The effects of flavonoids on the immune system are complex and poorly understood. Depending on the conditions, flavonoids may inhibit, assist, or have no effect on immune function. Their effects on immune function are due to their ability to inhibit eicosanoid-mediated inflammation, histamine-induced inflammation, PTK or PKC activity, cell motility, or several of these.
Many flavonoids can impede leukocyte proliferation and function in vitro. For example, genistein can inhibit T-cell and NK-cell activity in vitro at IC50 concentrations similar to that of cancer cell inhibition (about 1 to 100 mM).98-102 This effect appears to be due partly to inhibition of PTK activity. Similarly, studies have reported that apigenin and quercetin can lower the generation and function of CD8 cytotoxic T cells in vitro (at about 5 to 20 mM).103,104,105
The above-cited studies tested pure flavonoids in vitro; flavonoids are present as glucuronide conjugates in vivo, however, and the conjugate forms appear to be much less inhibitory than the pure forms. For example, glu-curonide conjugates of genistein inhibited NK cell activity at about 50-fold higher concentrations than that of free genistein.99 In fact, genistein conjugates enhanced NK cell activity at concentrations that are relevant for therapy (0.1 to 10 mM). Moreover, quercetin enhanced natural killer cell activity in rats at oral doses relevant for therapy (at about 1.6 grams per day, as scaled to hu mans).106 Similarly, oral administration of quercetin (at about 380 milligrams per day, as scaled to humans) increased macrophage-mediated antiviral effects in mice. Lastly, even in-vitro studies have reported that at low concentrations flavonoids can act as immunostimu-lants.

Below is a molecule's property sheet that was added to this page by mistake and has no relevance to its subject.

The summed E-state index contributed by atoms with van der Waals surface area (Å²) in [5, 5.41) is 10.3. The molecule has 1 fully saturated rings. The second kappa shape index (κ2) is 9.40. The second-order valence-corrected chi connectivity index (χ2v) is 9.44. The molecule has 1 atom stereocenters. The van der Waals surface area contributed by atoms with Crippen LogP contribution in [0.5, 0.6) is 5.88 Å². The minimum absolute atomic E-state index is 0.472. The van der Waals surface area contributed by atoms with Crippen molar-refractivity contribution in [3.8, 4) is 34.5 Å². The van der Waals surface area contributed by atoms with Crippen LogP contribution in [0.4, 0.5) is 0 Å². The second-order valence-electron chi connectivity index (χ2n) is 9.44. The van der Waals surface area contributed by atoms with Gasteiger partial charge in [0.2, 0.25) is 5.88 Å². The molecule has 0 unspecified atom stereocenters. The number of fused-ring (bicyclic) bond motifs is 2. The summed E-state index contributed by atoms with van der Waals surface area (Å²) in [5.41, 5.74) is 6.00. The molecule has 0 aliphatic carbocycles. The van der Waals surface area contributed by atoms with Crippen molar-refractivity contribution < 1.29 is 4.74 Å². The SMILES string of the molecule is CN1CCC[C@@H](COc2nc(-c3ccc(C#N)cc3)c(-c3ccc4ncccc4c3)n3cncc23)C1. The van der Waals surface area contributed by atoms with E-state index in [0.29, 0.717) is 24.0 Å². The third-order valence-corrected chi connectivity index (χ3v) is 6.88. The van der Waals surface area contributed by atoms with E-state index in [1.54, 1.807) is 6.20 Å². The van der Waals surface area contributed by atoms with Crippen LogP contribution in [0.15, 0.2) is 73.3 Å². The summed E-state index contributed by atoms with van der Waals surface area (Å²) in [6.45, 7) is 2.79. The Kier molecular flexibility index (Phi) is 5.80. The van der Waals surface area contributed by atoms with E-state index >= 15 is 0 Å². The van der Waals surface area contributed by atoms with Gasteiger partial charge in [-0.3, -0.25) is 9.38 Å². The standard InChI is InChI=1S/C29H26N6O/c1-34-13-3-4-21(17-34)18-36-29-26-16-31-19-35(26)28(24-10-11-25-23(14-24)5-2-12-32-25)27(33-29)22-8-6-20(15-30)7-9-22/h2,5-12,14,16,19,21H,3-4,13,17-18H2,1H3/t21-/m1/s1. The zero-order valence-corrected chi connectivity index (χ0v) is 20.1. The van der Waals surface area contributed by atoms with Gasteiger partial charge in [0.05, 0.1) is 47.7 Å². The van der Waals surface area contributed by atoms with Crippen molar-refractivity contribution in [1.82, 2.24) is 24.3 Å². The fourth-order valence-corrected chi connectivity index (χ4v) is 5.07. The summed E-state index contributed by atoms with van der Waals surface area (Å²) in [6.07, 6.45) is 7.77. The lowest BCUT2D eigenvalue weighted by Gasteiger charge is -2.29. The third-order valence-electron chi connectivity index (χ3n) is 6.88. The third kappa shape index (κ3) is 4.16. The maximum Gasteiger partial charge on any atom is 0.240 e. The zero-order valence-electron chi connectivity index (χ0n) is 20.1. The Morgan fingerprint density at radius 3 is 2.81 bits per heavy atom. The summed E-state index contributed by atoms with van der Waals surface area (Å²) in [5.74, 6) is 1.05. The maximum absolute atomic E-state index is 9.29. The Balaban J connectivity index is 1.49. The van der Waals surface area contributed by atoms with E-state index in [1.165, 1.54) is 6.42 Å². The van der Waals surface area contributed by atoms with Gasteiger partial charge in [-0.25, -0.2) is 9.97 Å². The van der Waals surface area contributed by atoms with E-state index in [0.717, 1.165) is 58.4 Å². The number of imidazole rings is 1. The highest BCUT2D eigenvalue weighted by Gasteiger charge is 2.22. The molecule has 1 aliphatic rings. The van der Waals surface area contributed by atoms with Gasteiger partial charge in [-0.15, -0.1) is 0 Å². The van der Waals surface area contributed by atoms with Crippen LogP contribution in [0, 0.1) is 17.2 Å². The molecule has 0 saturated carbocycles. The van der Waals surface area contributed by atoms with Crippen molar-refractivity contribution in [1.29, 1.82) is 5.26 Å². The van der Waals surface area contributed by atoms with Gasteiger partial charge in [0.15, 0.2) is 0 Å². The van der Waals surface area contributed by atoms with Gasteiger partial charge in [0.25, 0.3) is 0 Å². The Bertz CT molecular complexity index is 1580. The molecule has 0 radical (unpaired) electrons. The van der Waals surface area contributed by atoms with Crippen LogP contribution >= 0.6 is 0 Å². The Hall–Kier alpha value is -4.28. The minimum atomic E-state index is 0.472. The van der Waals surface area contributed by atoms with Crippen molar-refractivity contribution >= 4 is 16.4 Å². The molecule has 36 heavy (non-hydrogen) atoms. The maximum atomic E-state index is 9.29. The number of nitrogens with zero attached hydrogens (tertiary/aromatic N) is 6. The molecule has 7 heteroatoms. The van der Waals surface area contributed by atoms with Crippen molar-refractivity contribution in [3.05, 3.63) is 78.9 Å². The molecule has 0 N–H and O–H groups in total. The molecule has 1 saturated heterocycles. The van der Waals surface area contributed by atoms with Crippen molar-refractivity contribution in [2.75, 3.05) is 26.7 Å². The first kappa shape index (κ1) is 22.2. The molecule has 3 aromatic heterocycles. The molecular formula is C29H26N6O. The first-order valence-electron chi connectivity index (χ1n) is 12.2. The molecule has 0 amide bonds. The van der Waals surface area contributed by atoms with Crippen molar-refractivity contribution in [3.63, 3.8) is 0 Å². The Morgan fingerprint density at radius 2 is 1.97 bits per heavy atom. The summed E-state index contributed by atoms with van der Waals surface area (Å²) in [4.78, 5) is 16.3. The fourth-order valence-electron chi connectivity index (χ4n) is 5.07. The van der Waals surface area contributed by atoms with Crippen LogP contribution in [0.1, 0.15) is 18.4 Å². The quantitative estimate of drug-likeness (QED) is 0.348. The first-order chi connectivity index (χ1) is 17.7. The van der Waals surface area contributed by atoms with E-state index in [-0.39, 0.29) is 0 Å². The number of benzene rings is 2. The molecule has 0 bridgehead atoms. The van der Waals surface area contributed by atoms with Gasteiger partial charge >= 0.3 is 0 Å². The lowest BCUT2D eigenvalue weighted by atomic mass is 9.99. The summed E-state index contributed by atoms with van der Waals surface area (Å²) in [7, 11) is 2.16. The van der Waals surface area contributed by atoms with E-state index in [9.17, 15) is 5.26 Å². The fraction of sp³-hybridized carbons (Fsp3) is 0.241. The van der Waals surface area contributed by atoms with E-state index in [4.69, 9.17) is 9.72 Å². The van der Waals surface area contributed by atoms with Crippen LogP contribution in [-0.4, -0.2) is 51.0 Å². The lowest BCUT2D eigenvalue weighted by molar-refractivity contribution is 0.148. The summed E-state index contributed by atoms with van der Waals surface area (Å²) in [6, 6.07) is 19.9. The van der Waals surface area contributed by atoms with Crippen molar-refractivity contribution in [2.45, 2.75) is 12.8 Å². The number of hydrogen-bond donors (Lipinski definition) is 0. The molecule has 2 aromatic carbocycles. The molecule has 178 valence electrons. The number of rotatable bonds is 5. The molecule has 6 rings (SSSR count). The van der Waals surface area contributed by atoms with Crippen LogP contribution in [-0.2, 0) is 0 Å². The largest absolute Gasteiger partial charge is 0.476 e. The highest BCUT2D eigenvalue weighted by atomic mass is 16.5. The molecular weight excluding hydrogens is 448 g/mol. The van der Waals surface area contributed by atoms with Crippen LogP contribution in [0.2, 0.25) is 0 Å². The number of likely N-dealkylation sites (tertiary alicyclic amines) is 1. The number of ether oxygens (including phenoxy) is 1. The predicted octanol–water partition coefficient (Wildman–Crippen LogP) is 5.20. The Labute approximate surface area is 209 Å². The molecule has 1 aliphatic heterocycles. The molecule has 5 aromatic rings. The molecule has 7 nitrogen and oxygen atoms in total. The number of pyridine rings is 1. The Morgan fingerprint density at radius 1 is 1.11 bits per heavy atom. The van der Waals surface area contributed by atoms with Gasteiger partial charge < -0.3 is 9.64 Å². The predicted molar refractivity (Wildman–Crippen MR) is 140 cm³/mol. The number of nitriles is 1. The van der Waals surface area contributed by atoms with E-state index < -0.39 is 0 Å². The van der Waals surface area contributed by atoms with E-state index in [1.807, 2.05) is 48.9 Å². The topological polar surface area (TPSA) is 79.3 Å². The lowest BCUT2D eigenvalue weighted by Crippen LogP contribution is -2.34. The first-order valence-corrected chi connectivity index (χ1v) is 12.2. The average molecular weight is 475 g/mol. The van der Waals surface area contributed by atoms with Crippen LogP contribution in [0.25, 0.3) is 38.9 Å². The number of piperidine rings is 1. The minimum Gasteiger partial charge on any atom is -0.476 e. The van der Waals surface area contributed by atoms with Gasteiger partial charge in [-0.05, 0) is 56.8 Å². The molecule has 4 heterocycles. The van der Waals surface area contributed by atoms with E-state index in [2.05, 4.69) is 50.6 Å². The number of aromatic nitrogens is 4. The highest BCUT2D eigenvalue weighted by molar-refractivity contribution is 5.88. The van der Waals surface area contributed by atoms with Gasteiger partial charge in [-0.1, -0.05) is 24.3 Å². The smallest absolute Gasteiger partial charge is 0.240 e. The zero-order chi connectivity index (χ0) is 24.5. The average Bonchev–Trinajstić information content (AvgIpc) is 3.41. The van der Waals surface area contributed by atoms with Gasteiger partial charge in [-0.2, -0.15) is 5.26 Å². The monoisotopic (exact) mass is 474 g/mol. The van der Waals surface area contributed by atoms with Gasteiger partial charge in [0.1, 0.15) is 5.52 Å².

Clearly, additional work remains to understand the effects of flavonoids on immune function and to determine how these effects may influence tumor progression. It does seem, however, that at doses relevant to humans, immunostimulation or no effect on the immune system is more likely to occur than an immunosuppressive effect.
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